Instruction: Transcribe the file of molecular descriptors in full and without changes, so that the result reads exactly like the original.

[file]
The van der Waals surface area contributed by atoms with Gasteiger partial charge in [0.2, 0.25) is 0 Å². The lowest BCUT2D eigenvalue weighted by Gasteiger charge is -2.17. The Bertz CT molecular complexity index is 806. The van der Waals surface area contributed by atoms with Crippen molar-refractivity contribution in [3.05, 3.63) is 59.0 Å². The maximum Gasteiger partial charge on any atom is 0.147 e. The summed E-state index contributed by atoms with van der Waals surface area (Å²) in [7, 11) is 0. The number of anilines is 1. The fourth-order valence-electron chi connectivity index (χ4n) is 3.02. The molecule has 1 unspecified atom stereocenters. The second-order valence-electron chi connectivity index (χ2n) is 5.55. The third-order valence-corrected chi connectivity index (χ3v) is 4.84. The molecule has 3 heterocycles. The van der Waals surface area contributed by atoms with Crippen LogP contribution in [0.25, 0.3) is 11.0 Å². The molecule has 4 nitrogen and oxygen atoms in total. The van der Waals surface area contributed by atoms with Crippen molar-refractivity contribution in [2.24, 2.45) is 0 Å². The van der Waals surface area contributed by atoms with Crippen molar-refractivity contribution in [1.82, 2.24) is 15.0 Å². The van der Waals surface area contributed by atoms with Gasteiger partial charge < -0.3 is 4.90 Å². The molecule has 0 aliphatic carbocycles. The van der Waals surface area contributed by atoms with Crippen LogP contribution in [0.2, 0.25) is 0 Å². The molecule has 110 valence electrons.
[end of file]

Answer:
The van der Waals surface area contributed by atoms with Gasteiger partial charge in [0.2, 0.25) is 0 Å². The lowest BCUT2D eigenvalue weighted by Gasteiger charge is -2.17. The Bertz CT molecular complexity index is 806. The van der Waals surface area contributed by atoms with Crippen molar-refractivity contribution in [3.05, 3.63) is 59.0 Å². The maximum Gasteiger partial charge on any atom is 0.147 e. The summed E-state index contributed by atoms with van der Waals surface area (Å²) in [7, 11) is 0. The number of anilines is 1. The fourth-order valence-electron chi connectivity index (χ4n) is 3.02. The molecule has 1 unspecified atom stereocenters. The second-order valence-electron chi connectivity index (χ2n) is 5.55. The third-order valence-corrected chi connectivity index (χ3v) is 4.84. The molecule has 3 heterocycles. The van der Waals surface area contributed by atoms with Crippen LogP contribution in [0.25, 0.3) is 11.0 Å². The molecule has 4 nitrogen and oxygen atoms in total. The van der Waals surface area contributed by atoms with Crippen molar-refractivity contribution in [2.24, 2.45) is 0 Å². The van der Waals surface area contributed by atoms with Crippen molar-refractivity contribution in [1.82, 2.24) is 15.0 Å². The van der Waals surface area contributed by atoms with Gasteiger partial charge < -0.3 is 4.90 Å². The molecule has 0 aliphatic carbocycles. The van der Waals surface area contributed by atoms with Crippen LogP contribution in [0.2, 0.25) is 0 Å². The molecule has 110 valence electrons.